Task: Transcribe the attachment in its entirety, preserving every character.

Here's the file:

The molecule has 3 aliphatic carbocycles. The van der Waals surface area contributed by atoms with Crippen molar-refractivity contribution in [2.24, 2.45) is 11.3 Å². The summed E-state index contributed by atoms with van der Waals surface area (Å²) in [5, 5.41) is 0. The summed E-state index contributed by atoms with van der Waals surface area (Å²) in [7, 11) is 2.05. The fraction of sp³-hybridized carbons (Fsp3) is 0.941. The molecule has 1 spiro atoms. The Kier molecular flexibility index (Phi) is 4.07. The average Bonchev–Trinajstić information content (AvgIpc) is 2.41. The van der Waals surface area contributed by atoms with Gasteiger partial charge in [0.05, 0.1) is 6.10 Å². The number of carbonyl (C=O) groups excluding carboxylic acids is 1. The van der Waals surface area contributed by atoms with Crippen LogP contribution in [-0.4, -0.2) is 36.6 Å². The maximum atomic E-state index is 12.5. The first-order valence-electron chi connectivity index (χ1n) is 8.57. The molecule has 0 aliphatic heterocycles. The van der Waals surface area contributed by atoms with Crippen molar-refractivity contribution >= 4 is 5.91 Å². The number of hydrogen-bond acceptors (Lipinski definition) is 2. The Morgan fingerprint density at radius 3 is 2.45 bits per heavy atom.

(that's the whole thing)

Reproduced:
The molecule has 3 aliphatic carbocycles. The van der Waals surface area contributed by atoms with Crippen molar-refractivity contribution in [2.24, 2.45) is 11.3 Å². The summed E-state index contributed by atoms with van der Waals surface area (Å²) in [5, 5.41) is 0. The summed E-state index contributed by atoms with van der Waals surface area (Å²) in [7, 11) is 2.05. The fraction of sp³-hybridized carbons (Fsp3) is 0.941. The molecule has 1 spiro atoms. The Kier molecular flexibility index (Phi) is 4.07. The average Bonchev–Trinajstić information content (AvgIpc) is 2.41. The van der Waals surface area contributed by atoms with Gasteiger partial charge in [0.05, 0.1) is 6.10 Å². The number of carbonyl (C=O) groups excluding carboxylic acids is 1. The van der Waals surface area contributed by atoms with Crippen LogP contribution in [-0.4, -0.2) is 36.6 Å². The maximum atomic E-state index is 12.5. The first-order valence-electron chi connectivity index (χ1n) is 8.57. The molecule has 0 aliphatic heterocycles. The van der Waals surface area contributed by atoms with Crippen molar-refractivity contribution >= 4 is 5.91 Å². The number of hydrogen-bond acceptors (Lipinski definition) is 2. The Morgan fingerprint density at radius 3 is 2.45 bits per heavy atom.